Blair Suffers Major Defeat on Terror Bill By Ed Johnson
The Associated Press
Wednesday 09 November 2005
London - In a political blow to Prime Minister Tony Blair, British lawmakers on Wednesday rejected tough anti-terrorism legislation that would have allowed suspects to be detained for 90 days without charge.
The House of Commons vote was the first major defeat of Blair's premiership and raises serious questions about his grip on power. Blair had staked his authority on the measure and doggedly refused to compromise.
Lawmakers, including 49 members of Blair's Labour Party, opted instead for a maximum detention period for terror suspects of 28 days without charge.
Michael Howard, leader of the opposition Conservative Party, said Blair's authority had "diminished almost to vanishing point" and said he should consider resigning.
"This vote shows he is no longer able to carry his own party with him. He must now consider his position," said Howard.
But Blair was defiant. He ruled out resignation and insisted lawmakers had been wrong to put the civil liberties of a small number of terrorists ahead of the "fundamental civil liberty of this country to protection from terrorism."
"The country will think that Parliament has behaved in a deeply irresponsible way today," he added.
Lawmakers voted 322 to 291 against 90-day detentions and backed the 28-day period by 323-290 votes.
The result is a humiliating blow to Blair. For eight years, his Labour government commanded an unassailable lead in the Commons and easily swatted aside opposition to its legislation.
But Blair's popularity has slumped in the wake of the divisive Iraq war, and his party was punished in national elections earlier this year. Labour's huge 161-seat advantage in the Commons shrunk to just 66, making the government vulnerable.
In the immediate aftermath of the July attacks on London's transit system, Blair had considerable cross-party support for new anti-terror legislation.
He drafted the Terrorism Bill, which aims to tackle Muslim extremism by outlawing training in terrorist camps as well encouraging acts of violence and glorifying terrorism.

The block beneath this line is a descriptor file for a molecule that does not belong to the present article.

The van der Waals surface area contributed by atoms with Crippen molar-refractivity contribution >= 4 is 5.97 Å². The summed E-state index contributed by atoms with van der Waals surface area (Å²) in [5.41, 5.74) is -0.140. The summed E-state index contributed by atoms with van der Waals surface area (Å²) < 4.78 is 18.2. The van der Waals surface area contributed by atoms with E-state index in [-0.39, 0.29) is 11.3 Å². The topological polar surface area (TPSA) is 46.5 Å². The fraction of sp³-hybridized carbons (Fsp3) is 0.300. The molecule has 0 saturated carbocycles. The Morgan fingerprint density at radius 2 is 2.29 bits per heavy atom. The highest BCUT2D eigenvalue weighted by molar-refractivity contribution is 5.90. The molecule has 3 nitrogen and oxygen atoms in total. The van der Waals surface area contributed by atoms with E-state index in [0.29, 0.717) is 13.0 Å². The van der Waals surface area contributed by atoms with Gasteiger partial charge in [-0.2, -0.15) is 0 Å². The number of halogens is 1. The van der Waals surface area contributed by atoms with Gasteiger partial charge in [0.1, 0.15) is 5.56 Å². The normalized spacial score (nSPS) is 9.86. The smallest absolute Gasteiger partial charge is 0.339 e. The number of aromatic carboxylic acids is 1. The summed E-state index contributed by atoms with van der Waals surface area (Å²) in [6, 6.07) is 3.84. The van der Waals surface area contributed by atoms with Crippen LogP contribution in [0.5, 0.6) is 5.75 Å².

But the political consensus broke down over the plan to extend the period terror suspects can be held without change from the current 14-day maximum to three months. Authorities argued more time was needed in complex cases where suspects have multiple aliases or where the help of foreign intelligence agencies is needed. But critics countered that extending it to 90 days would erode civil rights.
Blair took a considerable political gamble in refusing to back down and had called in every supporter to shore up numbers. Treasury chief Gordon Brown was called back from an official visit to Israel only two hours after arriving there. Foreign Secretary Jack Straw cut short an official EU visit to Russia, while Labour Party chairman Ian McCartney, who is recuperating from heart surgery, volunteered to return for the vote.
The defeat comes at a difficult time for the prime minister. His party, and even his Cabinet, is split over his plans to encourage greater private sector investment in public services such as health care and education. Earlier this month, Blair's strongest ally, Work and Pensions Secretary David Blunkett, was forced to resign due to a scandal over his business dealings.
The prime minister has said he will not seek a fourth term in office. He could serve until 2010, but pressure for him to quit sooner may intensify following Wednesday's vote.
Bookmakers Ladbrokes cut the odds on Blair stepping down next year from 11 to 4, to 5 to 2 in the wake of the defeat.
"The prime minister has just fallen off the high wire," said Scottish Nationalist Party leader Alex Salmond. "He is a victim of his own arrogance. He may well be on the way out of office."